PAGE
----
They told me to learn my trade, and then come and see my people, and learn them. My extra jobs began to increase so as to employ every moment. I had learned to make gridirons, tributes or iron stands, &c., and picked up all the scraps of iron, saved all the old horse shoes about the shop, which I began welding together, working late and early, for business in my line was increasing. I soon finished welding, and had iron enough to make a pair of shovel and tongs. My boss bought it for nails, giving me in return as much new iron, and enough over to make a pair of andirons. When I got them finished, I received $3 a piece for the three articles. My health was good, strength increasing every day. In this manner five years passed away, which released me from my trade, Mr. McCaffrey gave me a good suit of clothes, and by my own industry, and through his indulgence, I had saved $300. My friends had often told me to get papers or indentures to show I had served my trade and was released honorably. My boss was very willing; but some opposed it. I looked back on the last five years, and felt I had enjoyed a sweet calm, my sky had long been clear, a cloud seemed gathering in the distance, from which a fearful storm arose.
My First Effort at Keeping House.
A friend offered me a house on reasonable terms, which I fitted up with little expense, for my friends made me many presents in the household line; the front room was fitted for a barber shop. I hired a barber to carry it on, whose custom was quite extensive. Here I kept young bachelor’s hall, being determined that the lessons I had taken in my adversity, should now be of some use to me. I served as market boy and chamber maid.
I had marched a few times with the Natchez Fencibles while at my trade, and now appeared with the Natchez Guards. Soon after, Adams’ Light Guards. This drew my acquaintances to my house. My prosperity seemed to gall my enemies sorely, so much so that I was often abused and insulted in the street by slaves and free, even at the head of companies. This was very painful to me, and served to mar the peace I had so long enjoyed, without much interruption. Some time had elapsed since I left Mr. McCaffrey, and I had not got my indentures yet, I was much opposed. My enemies said that I could make money fast, and could afford to buy myself of the woman and thus settle the dispute. This mortified me very much; indeed my feelings I do not attempt to describe. I was waited upon for an answer to the degrading proposition. What! I, with the consciousness of possessing a good heart, a fine mind; nature having lavished on me talents of the highest order, uncultivated as they were, they were beginning to be highly approved by many. Could I stoop to this? I was exceedingly careful in my manners, and now that the boy was somewhat polished in the man, why should they persecute me still? I firmly refused them; not that I valued the money so much; not to have had them cease tormenting me I would not have begrudged twice the amount, but to have it said that I had to buy my flesh and blood and this lofty spirit! Oh! horrible thought! it stung my inmost soul, and almost maddened me into despair.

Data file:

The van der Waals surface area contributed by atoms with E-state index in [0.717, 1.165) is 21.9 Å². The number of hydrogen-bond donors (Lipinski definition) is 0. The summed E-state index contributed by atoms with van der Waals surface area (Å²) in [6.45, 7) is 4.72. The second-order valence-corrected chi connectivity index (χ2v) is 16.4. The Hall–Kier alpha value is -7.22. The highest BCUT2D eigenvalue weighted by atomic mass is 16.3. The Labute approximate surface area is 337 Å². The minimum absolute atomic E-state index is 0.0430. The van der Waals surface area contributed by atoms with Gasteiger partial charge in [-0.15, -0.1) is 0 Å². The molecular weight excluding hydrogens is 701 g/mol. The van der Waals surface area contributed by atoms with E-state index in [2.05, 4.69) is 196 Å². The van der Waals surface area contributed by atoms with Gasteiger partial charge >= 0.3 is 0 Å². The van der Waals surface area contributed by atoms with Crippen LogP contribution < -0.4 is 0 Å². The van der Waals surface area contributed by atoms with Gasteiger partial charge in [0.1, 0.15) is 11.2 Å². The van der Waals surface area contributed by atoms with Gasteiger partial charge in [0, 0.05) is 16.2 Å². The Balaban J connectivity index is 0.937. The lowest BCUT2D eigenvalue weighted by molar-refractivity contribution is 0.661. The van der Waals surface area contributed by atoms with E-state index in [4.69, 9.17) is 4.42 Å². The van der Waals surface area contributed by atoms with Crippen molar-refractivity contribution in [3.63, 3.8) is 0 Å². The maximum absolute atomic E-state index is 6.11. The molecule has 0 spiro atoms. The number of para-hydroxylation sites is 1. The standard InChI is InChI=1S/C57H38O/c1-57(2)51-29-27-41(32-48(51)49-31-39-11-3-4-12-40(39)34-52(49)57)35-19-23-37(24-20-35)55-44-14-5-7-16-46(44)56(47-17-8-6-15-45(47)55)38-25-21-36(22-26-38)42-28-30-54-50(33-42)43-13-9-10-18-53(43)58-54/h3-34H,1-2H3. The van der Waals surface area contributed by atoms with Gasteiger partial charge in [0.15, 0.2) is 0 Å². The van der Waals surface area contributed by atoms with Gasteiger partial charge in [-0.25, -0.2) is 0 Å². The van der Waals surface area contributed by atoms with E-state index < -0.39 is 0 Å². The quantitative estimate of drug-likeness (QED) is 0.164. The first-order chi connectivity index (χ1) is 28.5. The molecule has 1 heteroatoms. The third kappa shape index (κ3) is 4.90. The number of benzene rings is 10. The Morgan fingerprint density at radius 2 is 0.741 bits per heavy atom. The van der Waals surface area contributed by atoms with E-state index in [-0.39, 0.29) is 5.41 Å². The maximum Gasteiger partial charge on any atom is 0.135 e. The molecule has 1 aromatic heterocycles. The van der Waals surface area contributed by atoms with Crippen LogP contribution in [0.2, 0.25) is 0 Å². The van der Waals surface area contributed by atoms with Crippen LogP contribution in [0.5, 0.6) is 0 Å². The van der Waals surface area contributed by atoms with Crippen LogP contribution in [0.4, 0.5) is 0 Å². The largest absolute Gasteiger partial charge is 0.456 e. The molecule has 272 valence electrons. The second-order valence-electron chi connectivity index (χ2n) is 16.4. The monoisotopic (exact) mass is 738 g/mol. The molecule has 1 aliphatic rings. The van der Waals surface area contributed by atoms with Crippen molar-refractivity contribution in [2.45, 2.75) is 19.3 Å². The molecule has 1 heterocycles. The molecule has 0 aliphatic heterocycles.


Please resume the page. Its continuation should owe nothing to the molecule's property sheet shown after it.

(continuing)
Enticement of the Colored Woman
The colored woman, of whom I have had reason to speak so often, had of late appeared to be uncommonly friendly. I felt that something was wrong. Having mentioned it to some of my friends, they argued that she had become repentant and wished to ask my forgiveness; others thought that she might probably confess and bring to light my true parentage, if I would only give her a chance; they advised me to do all I could to bring about at least a seeming reconciliation. I promised to do nothing to hinder it, but could not feel willing to even try to bring it about. Neither did I. Soon after, she dropped into my house, looked at my things, and made many comments, being in a fine humor; she invited me to come to her house; but before I had made a definite answer, she asked me, if I thought I had ever seen Sally Kelly, before I saw her I immediately recollected what Sally had said to me when I was between ten and twelve years old, though I had no recollection of seeing her, when so young, yet I led her to believe that I had. When somewhere about the age named, I met a very black woman in the street; she seemed very glad to see me, and yet big tears stood in her eyes; she asked me to shake hands with her because she was my first black mamma. One black mamma was too many, and I wished to be off, yet her words fast chained me there; she looked about the street and up to the windows; I thought to see if any person was looking at her, still holding on to my hand, said to herself, (but my ears were open) ‘yes, this son of the broad forest Chief was brought to me first; though I was then and am yet very wicked, yet I never wronged an innocent child, and his bitter lamentations for his parents, especially his father, still ring in my ears.’ I had become impatient to know all she knew of me. She ceased speaking, but gazing inquiringly into my eyes said, ‘you are young, and if you should tell they would beat me to death.’ She said if I would not tell until I was grown, she would then tell me all she knew of me; she bade me follow her down the alley and she would talk to me.